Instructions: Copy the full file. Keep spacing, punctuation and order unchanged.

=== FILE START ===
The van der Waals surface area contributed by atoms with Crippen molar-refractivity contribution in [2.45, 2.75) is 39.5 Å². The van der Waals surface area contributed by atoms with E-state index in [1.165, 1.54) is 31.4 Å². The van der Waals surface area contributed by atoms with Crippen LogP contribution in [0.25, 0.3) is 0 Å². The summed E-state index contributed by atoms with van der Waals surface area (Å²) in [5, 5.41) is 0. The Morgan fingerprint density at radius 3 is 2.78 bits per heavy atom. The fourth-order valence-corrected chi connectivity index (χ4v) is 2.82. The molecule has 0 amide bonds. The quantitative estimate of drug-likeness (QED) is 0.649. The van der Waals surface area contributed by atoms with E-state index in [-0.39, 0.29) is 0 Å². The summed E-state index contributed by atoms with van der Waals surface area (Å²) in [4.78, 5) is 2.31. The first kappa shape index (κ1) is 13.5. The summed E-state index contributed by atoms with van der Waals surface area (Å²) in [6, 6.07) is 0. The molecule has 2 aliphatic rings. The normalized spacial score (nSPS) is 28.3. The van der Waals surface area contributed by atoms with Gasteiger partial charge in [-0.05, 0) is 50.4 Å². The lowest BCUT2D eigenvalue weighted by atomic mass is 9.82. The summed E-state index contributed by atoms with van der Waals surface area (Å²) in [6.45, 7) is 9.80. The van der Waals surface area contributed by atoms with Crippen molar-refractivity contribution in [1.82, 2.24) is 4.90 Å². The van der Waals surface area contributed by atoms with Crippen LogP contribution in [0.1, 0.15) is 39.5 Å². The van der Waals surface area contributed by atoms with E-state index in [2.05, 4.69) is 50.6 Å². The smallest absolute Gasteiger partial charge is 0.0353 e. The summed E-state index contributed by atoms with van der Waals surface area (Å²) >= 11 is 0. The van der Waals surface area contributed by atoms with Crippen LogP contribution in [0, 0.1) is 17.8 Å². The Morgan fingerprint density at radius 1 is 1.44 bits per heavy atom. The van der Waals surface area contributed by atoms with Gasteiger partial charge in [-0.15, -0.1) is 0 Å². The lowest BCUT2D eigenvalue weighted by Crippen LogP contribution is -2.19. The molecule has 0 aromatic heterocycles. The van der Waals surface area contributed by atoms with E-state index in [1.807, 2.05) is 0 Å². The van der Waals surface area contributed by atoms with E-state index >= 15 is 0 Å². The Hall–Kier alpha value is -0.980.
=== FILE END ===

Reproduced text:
The van der Waals surface area contributed by atoms with Crippen molar-refractivity contribution in [2.45, 2.75) is 39.5 Å². The van der Waals surface area contributed by atoms with E-state index in [1.165, 1.54) is 31.4 Å². The van der Waals surface area contributed by atoms with Crippen LogP contribution in [0.25, 0.3) is 0 Å². The summed E-state index contributed by atoms with van der Waals surface area (Å²) in [5, 5.41) is 0. The Morgan fingerprint density at radius 3 is 2.78 bits per heavy atom. The fourth-order valence-corrected chi connectivity index (χ4v) is 2.82. The molecule has 0 amide bonds. The quantitative estimate of drug-likeness (QED) is 0.649. The van der Waals surface area contributed by atoms with E-state index in [-0.39, 0.29) is 0 Å². The summed E-state index contributed by atoms with van der Waals surface area (Å²) in [4.78, 5) is 2.31. The first kappa shape index (κ1) is 13.5. The summed E-state index contributed by atoms with van der Waals surface area (Å²) in [6, 6.07) is 0. The molecule has 2 aliphatic rings. The normalized spacial score (nSPS) is 28.3. The van der Waals surface area contributed by atoms with Gasteiger partial charge in [-0.05, 0) is 50.4 Å². The lowest BCUT2D eigenvalue weighted by atomic mass is 9.82. The summed E-state index contributed by atoms with van der Waals surface area (Å²) in [6.45, 7) is 9.80. The van der Waals surface area contributed by atoms with Crippen molar-refractivity contribution in [1.82, 2.24) is 4.90 Å². The van der Waals surface area contributed by atoms with Crippen LogP contribution in [0.1, 0.15) is 39.5 Å². The van der Waals surface area contributed by atoms with E-state index in [2.05, 4.69) is 50.6 Å². The smallest absolute Gasteiger partial charge is 0.0353 e. The summed E-state index contributed by atoms with van der Waals surface area (Å²) >= 11 is 0. The van der Waals surface area contributed by atoms with Crippen LogP contribution in [0, 0.1) is 17.8 Å². The Morgan fingerprint density at radius 1 is 1.44 bits per heavy atom. The van der Waals surface area contributed by atoms with Gasteiger partial charge in [-0.15, -0.1) is 0 Å². The lowest BCUT2D eigenvalue weighted by Crippen LogP contribution is -2.19. The molecule has 0 aromatic heterocycles. The van der Waals surface area contributed by atoms with E-state index in [1.807, 2.05) is 0 Å². The van der Waals surface area contributed by atoms with E-state index >= 15 is 0 Å². The Hall–Kier alpha value is -0.980.